The older I get the more things confuse me.
I looked up again at the crane. “What if some of the screws are missing?” I felt an irrational desire to flee. “What if they didn’t put the parts back together correctly.”
Then, I got my car insurance bill. “Hey! How come I’m paying so much more? Did your bill go up too?”
“I’ll call Vickie and ask,” he said.
Ryan returned from his chat with our insurance lady. “You’re old.”
“Pardon me?” I raised both eyebrows.
“Vicky said your rates went up because you’re an older woman.”
“But I haven’t had a ticket in almost thirty years,” I sputtered. “And, in my life, I’ve had one fender bender.”
Ryan shrugged. “That’s what she said. You’re in an age group that causes more accidents.”
I looked into the issue and found that as people age their vision, cognitive abilities, and reflexes tend to dull. I also learned that old people increasingly die in car crashes because they’re “frail”. Frail! No one has ever accused me of being frail.
Then, I got a letter telling me that the high blood pressure drug I’ve been taking for years might … gosh … cause cancer. “But don’t stop taking it!” the message emphatically stated.
You want me to keep taking a drug that could give me cancer?
Recently, I went to a high school football game. I arrived early, since I was serving as the referee. I had contacted the school ahead of time, as I always do, identifying myself and my crew mates and the time they could expect us to arrive. I was escorted to the officials dressing room where I faced a sign that was prominently displayed on the door. No Females Permitted in the Locker Room after 4:00 PM. No Exceptions.
I paused. It was 5 o’clock.
The older I get the more things confuse me. But one thing that isn’t confusing is my novel. I hope you’ll take a moment to peek into it.
Two Arizona teens find their fates intertwined. Are there any adults they can trust? Can they even trust each other?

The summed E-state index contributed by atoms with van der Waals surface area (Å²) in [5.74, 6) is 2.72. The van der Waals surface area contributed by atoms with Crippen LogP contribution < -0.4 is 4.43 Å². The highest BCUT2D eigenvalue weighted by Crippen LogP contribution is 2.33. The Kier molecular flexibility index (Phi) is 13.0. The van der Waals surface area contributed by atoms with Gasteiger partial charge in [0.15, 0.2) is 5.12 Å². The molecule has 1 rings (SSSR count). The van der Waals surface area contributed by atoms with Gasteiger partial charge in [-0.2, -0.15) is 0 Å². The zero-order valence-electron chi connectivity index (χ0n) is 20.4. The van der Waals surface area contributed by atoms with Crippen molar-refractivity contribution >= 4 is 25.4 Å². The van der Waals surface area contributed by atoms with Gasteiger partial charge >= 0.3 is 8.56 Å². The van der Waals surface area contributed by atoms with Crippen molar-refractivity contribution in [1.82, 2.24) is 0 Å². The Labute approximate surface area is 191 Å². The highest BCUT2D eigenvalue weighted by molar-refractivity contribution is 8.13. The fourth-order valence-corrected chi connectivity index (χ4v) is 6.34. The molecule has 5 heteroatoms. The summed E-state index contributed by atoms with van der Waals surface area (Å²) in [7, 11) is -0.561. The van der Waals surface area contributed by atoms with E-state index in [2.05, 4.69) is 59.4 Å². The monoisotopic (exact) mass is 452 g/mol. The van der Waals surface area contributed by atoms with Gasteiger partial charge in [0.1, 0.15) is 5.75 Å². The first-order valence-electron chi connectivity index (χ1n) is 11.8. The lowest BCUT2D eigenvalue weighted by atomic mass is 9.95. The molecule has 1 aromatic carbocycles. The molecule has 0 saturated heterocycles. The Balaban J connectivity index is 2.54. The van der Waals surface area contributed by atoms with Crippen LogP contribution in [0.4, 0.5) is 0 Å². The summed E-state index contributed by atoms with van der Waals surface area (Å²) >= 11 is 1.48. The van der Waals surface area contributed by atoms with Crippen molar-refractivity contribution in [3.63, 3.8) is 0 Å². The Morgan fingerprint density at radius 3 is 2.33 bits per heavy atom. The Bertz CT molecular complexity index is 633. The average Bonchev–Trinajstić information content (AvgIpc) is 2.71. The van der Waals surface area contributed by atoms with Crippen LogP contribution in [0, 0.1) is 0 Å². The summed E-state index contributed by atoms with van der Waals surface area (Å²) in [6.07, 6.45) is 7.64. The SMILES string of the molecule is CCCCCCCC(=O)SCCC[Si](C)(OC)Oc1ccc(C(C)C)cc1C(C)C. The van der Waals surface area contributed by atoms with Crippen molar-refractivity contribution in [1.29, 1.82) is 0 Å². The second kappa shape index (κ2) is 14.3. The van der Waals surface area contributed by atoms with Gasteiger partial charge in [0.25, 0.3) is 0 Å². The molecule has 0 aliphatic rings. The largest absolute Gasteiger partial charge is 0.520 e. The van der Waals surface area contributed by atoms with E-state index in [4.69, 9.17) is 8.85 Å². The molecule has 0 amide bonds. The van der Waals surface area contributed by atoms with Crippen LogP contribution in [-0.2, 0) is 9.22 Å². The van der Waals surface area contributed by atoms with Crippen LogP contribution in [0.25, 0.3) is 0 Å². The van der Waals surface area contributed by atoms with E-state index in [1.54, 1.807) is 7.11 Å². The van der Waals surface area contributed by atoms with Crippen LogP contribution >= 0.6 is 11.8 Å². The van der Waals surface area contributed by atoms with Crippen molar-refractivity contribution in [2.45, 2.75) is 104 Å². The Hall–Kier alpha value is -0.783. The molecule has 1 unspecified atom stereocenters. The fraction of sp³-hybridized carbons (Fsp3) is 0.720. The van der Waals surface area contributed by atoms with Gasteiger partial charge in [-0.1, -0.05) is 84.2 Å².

Rose Madsen will do anything to keep from being married off to one of the men in her Fundamentalist Mormon (FLDS) community, even endure the continued beatings and abuse of her mother. But when her mentally handicapped baby sister is forced to strangle the bird she loves at the behest of the Prophet, Rose frees the bird and runs away.
Adan Reyes will do anything to escape the abusive foster care system in Phoenix, even leaving his good friends and successful high school athletic career behind him. Ill-prepared for surviving the desert, Adan hits the road only to suffer heat stroke. Found by a local handyman, he catches a glimpse of a mysterious girl—Rose—running through town, and follows her into the mountains where they are both tracked and discovered by the men of the FLDS community.
With their fates now intertwined, can Rose and Adan escape the systems locking them into lives of abuse? Will Rose be forced to marry the Prophet, a man her father’s age, and be one of dozens of wives, perpetually pregnant, with no hope for an education? Will Adan be returned to the foster home where bullying and cruelty are common? Is everyone they meet determined to keep them right where they belong or are some adults worthy of their trust?
Anne Montgomery has worked as a television sportscaster, newspaper and magazine writer, teacher, amateur baseball umpire, and high school football referee. She worked at WRBL‐TV in Columbus, Georgia, WROC‐TV in Rochester, New York, KTSP‐TV in Phoenix, Arizona, ESPN in Bristol, Connecticut, where she anchored the Emmy and ACE award‐winning SportsCenter, and ASPN-TV as the studio host for the NBA’s Phoenix Suns. Montgomery has been a freelance and staff writer for six publications, writing sports, features, movie reviews, and archeological pieces.
When she can, Anne indulges in her passions: rock collecting, scuba diving, football refereeing, and playing her guitar.